Is Multiple Sclerosis Genetic?

Perhaps multiple sclerosis (MS) has touched your life personally through your own diagnosis or a loved one developing the condition. Alternatively, you may have no personal experience with the disease but are interested in learning more about it. 

Being an autoimmune disease, MS occurs when the immune system attacks the myelin sheath protecting neurons in the brain, as explained by Mount Sinai. As a result, someone with MS can experience symptoms like muscle weakness, dizziness, balance and coordination problems, trouble walking, vision loss, and disorganized speech. A wheelchair is often used to help individuals with MS move around. 

There's no known cure for the condition, and receiving a diagnosis of MS could feel earth-shattering to the person being diagnosed. Both an individual's physical and mental health can be adversely affected by MS. In about half of all MS patients, depression is a concern while living with the disease, as noted by Cleveland Clinic

Those with MS may wonder what factors could have contributed to their disease. According to UK's National Health Service, researchers have identified a history of smoking, insufficient sunlight exposure, and infections like the Epstein-Barr virus to be some potential risk factors for developing MS. In addition, the chances of a woman developing MS are 2 to 3 times greater than a man's. 

Genetic factors also seem to be at play in the development of the disease. Let's dive deeper into how a family history of MS may increase someone's chances of also being affected by the disease. 

Can multiple sclerosis be inherited?

Although genes appear to play a role in the development of multiple sclerosis (MS), the National Multiple Sclerosis Society explains that it's not a heritable disease, and it doesn't pass down from generation to generation like hair color does. However, having a family member with MS can increase someone's genetic risk of the disease in some cases. According to Healthline, the average person has a 0.1% to 0.3% chance of developing MS. Having a parent or sibling with MS increases the risk to approximately 3%, but most parents with MS will not pass down the disease to their children, as noted by MS Focus Magazine

Studies conducted on identical twins have suggested that if one twin develops MS, there's a 1 in 4 chance the other twin will develop the disease. These studies are particularly insightful in answering the question of heritability because they suggest that MS is partly genetic, but not completely. If one identical twin had MS, the other twin would have to be 100% likely to develop it if MS was truly a genetic disease, as MS Focus Magazine points out.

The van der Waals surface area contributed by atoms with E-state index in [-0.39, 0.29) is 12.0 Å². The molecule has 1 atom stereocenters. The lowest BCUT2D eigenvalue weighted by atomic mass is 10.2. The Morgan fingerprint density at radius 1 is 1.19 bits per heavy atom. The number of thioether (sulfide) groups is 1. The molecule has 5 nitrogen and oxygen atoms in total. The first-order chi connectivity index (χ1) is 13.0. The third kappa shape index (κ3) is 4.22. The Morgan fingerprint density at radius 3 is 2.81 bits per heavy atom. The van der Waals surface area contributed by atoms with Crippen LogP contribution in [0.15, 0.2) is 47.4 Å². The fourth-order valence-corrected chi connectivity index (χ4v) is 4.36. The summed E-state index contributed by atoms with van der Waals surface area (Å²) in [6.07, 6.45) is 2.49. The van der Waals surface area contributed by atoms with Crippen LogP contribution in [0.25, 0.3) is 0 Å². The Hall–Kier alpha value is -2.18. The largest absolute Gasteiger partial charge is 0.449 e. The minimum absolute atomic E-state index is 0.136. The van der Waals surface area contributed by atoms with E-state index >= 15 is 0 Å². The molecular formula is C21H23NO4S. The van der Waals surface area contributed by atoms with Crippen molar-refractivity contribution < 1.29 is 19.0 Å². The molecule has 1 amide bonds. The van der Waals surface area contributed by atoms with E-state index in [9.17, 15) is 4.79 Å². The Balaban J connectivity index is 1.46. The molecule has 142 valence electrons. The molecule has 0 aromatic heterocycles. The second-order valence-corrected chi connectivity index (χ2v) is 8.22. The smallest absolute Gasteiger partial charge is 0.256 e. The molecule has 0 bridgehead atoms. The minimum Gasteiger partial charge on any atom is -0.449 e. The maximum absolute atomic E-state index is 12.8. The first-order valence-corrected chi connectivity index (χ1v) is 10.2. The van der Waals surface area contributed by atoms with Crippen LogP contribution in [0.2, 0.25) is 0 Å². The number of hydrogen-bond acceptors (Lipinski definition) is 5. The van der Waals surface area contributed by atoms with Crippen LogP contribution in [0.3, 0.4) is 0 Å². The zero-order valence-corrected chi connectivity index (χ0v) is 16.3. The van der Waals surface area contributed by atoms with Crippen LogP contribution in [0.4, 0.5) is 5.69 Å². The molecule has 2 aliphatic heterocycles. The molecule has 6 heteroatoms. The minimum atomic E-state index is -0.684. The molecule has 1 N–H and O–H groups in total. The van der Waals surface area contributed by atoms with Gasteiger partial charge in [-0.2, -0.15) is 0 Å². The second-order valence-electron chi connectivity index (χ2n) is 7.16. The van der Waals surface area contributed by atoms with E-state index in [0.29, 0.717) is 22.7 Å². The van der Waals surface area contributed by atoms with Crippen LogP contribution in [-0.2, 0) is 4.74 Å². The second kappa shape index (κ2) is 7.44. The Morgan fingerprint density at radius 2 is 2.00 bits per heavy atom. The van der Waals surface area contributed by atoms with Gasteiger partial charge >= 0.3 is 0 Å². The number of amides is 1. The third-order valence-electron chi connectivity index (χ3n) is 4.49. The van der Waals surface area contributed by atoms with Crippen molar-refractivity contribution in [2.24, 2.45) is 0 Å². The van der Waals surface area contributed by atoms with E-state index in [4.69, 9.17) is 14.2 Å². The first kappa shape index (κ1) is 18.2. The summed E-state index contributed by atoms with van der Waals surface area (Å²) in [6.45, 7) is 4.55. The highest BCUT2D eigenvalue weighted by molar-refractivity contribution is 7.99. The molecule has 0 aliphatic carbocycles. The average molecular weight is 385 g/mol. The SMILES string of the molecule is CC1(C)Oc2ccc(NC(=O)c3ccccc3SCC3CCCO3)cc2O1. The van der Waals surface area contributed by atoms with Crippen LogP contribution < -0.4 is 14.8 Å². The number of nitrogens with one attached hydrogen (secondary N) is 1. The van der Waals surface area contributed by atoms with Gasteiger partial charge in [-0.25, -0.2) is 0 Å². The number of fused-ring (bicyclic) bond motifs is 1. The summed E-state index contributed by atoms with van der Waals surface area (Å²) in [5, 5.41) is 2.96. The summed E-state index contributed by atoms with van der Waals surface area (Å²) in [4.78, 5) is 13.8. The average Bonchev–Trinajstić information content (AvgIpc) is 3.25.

Like many other medical conditions, researchers believe MS to be a manifestation of both genetic and environmental factors. For example, some evidence suggests that people who live in geographical areas further away from the equator may be more susceptible to developing MS, as explained by the National Multiple Sclerosis Society. 

Which genes are associated with multiple sclerosis?

Multiple sclerosis (MS) isn't hereditary, but genes are still suspected to contribute to its progression. Researchers are actively investigating which of these genes are involved in the development of MS in order to better understand the disease and create successful treatments. According to the MS Society, more than 200 genes have been identified as being associated with MS. In particular, the risk of MS appears to be higher in those who carry genes related to vitamin D deficiency. Higher vitamin D levels have been found to increase the activity of one gene associated with MS. In light of these findings, it's believed that getting enough vitamin D through sunlight, your diet, and supplements may be a protective factor against developing MS, as noted by the Mayo Clinic

One 2022 study published in the Journal of Neurology discovered a potential relationship between a genetic predisposition to elevated body mass index (BMI) in childhood and future MS development. Their results suggested that individuals who were genetically predisposed to a higher BMI in childhood may be more susceptible to developing MS, particularly if their BMI remained consistently high throughout adolescence and young adulthood. 

One important gene that appears to be significantly connected to MS is HLA-DRB1 (per MedlinePlus). Another gene, IL-7R, is also associated with the condition. It's interesting to note that both of these genes play important roles in immune system function, which may be relevant to how the immune system reacts during MS attacks.